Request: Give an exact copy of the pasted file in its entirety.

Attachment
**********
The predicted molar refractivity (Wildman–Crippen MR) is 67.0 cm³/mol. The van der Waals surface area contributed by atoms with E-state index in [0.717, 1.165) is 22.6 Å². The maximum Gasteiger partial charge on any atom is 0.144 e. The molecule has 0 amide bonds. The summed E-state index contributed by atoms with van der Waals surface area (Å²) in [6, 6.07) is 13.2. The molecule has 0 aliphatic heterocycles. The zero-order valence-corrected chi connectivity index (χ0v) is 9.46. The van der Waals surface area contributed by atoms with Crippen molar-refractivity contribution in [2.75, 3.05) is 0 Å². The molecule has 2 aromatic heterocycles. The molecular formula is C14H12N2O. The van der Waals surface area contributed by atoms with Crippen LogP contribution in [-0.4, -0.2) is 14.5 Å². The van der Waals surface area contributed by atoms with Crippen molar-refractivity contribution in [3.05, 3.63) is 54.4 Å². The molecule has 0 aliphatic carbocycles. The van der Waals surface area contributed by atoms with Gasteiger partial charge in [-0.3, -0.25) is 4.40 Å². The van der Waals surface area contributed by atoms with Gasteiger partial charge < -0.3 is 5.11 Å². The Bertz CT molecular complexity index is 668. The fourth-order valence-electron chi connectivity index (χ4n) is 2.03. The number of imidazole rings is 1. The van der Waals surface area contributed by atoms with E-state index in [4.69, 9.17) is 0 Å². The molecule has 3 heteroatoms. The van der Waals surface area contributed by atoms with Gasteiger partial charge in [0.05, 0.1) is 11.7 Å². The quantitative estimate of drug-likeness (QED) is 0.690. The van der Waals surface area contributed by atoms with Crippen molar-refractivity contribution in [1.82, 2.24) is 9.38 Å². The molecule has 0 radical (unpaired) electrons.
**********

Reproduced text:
The predicted molar refractivity (Wildman–Crippen MR) is 67.0 cm³/mol. The van der Waals surface area contributed by atoms with E-state index in [0.717, 1.165) is 22.6 Å². The maximum Gasteiger partial charge on any atom is 0.144 e. The molecule has 0 amide bonds. The summed E-state index contributed by atoms with van der Waals surface area (Å²) in [6, 6.07) is 13.2. The molecule has 0 aliphatic heterocycles. The zero-order valence-corrected chi connectivity index (χ0v) is 9.46. The van der Waals surface area contributed by atoms with Crippen molar-refractivity contribution in [2.75, 3.05) is 0 Å². The molecule has 2 aromatic heterocycles. The molecular formula is C14H12N2O. The van der Waals surface area contributed by atoms with Crippen LogP contribution in [-0.4, -0.2) is 14.5 Å². The van der Waals surface area contributed by atoms with Crippen molar-refractivity contribution in [3.05, 3.63) is 54.4 Å². The molecule has 0 aliphatic carbocycles. The van der Waals surface area contributed by atoms with Gasteiger partial charge in [-0.3, -0.25) is 4.40 Å². The van der Waals surface area contributed by atoms with Gasteiger partial charge < -0.3 is 5.11 Å². The Bertz CT molecular complexity index is 668. The fourth-order valence-electron chi connectivity index (χ4n) is 2.03. The number of imidazole rings is 1. The van der Waals surface area contributed by atoms with E-state index in [4.69, 9.17) is 0 Å². The molecule has 3 heteroatoms. The van der Waals surface area contributed by atoms with Gasteiger partial charge in [0.05, 0.1) is 11.7 Å². The quantitative estimate of drug-likeness (QED) is 0.690. The van der Waals surface area contributed by atoms with Crippen molar-refractivity contribution in [1.82, 2.24) is 9.38 Å². The molecule has 0 radical (unpaired) electrons.